Confronting challenging behaviours in Autism; How to teach your child about the dangers of the outside world.


For the first few times I attempted to teach Jonathan how to cross the road, he would often not look. I understood this as a trust issue. That perhaps he did not flowers-garden-playing-pot-largetrust his eyes and his subconscious enough to judge whether it was safe to cross.

When older, my husband would every day ‘tail’ Jon to school to make sure he got there safely. As it was only a couple of empty no through roads to cross from home to school, Nick noticed that Jon would wait until there was a group of pupils crossing the road, before he would cross with them, trusting them to look and check the road for him!

Of course, there was an element of intelligence there. Why judge the road yourself when you can rely on someone else to do it! However, the scary thing was, was Jon was happy to trust strangers to look for him, and that was something we had to address quickly.

Even now, when crossing the road anywhere with Jon, I will say to him ‘check to see if it is safe to cross Jon for me.’ By using the idea of the remark so that it sounds I am asking for his help, Jon is happy then to look both ways and say, ‘safe now Mungie.’ With Jon, I learned quickly that he enjoys helping as many ASD kids do.

It gives them a sense of purpose and responsibility. After all, Jon frequently says ‘all ASD kids want is to be seen as normal by everyone else and be accepted. We don’t want to be different or even stared at. We just want to mingle in.’ I think for many, he speaks the truth, but not for all. Jon is now a lot better at crossing the road and even stops his grandmother from walking out in front of traffic!

Jon aged 7. He had a passion for tractors
Jon aged 7, he had a passion for tractors

Up until Jon was around 4 years old, I was still using reins when in a busy town or near places where there was a lot of traffic. The key years for him wanting to escape and run away was from the age of 8 to around 12 years old. After puberty, ASD kids can get a sense of their self and the world. Once he reached a particular age (around fourteen years old) Jon knew he was going to look stupid if he suddenly started shouting or running away. When I brought it to his attention once that there was a crowd forming around him in the middle of the high street, it would be enough for him to calm down. If you feel your child is in particular danger from charging out in front of traffic, then, you need to restrain them.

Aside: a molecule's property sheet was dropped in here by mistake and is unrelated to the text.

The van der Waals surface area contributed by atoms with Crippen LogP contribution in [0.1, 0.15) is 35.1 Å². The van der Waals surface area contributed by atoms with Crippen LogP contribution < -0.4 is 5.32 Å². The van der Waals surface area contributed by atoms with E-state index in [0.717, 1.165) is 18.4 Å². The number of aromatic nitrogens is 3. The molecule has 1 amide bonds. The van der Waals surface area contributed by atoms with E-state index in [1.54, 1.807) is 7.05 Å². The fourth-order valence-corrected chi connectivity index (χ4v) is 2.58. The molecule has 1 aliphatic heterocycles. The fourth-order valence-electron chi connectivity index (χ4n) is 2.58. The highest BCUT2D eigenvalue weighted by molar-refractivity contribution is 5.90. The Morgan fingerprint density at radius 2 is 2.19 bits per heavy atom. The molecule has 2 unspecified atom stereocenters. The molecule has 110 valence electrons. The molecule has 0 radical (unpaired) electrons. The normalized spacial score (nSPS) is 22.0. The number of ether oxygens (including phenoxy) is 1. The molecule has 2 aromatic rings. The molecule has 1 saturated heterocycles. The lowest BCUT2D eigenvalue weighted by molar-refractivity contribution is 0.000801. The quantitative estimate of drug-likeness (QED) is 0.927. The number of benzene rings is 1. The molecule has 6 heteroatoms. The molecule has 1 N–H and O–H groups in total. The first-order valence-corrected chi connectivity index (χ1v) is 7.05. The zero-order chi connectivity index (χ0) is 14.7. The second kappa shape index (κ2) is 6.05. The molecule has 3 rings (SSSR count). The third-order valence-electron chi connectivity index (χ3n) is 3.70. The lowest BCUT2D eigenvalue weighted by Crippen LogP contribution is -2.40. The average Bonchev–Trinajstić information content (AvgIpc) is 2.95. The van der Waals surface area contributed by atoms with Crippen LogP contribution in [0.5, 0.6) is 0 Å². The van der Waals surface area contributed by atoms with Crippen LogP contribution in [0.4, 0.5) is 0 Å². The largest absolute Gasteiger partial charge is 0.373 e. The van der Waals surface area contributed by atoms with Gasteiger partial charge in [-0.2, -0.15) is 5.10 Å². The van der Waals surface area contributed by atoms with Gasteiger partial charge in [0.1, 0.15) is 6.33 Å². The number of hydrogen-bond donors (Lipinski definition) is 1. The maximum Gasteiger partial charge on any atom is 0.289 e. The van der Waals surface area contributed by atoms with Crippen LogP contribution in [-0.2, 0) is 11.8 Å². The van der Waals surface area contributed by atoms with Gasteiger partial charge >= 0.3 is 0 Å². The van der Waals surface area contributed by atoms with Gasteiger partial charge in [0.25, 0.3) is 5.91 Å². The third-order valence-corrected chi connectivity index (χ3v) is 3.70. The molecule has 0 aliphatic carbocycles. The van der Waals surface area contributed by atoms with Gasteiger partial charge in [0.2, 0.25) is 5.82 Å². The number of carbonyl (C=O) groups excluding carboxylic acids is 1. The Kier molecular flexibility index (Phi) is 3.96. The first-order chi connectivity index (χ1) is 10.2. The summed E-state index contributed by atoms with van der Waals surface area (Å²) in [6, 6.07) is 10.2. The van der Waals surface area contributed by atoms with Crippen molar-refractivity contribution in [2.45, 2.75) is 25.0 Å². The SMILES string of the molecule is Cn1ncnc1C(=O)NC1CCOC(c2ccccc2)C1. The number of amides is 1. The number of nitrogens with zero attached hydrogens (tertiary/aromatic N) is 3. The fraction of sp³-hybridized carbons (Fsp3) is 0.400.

As Jon suffers with PDA as well as HFA, physically holding him would only make him angrier, and it is surprising how strong they can be when they are that fuelled up with anger. I would attempt to run in front of him (thank fully Jon is not a good runner, and I am still faster than him) and stop in front of him, putting my arms out to shield him further from causing harm to both of us.

The key thing to remember with any lashing out is that it will burnt itself out quickly. A child having a mobile meltdown will often stop if they think they’re not going to get anywhere. As long as you keep shielding them from running further, they will eventually stop through tiredness.

Talking in a calm and steady manner to him sometimes worked but if he was particularly angry about something (and it was usually after I said I wanted to stop for a cup of tea) his PDA would kick in and he would start rowing with me. In these scenarios, offering a bargain or a deal is a good idea. It focuses their mind to think about something else. Don’t however, say you will pay them if they calm down.

I know it is always tempting but don’t do it. You’re teaching your child that they can bully their way out of any situation and expect to get cash for it. That’s not going to stand very well when they are an adult and assuming that anyone will pay them to stop being angry.

How to turn your child's autism around and save moneyStopping them from doing something they think is playful (they are not in a temper) by jumping out of a window, can often be discouraged using role play or story telling. Using a favourite cartoon character is often effective. Making up a simple story about how this character can hurt themselves when jumping out of a window can certainly work.

The key here is to ensure the child can identify the character. They need to make a connection with it. This will help them visualise the action. If they can focus on this favourite character not doing something because it is dangerous, then they are more likely to follow this ‘new code’ of learning.

Taken from How To Turn Your Child’s Autism Around And Save Money by Michelle Hatcher

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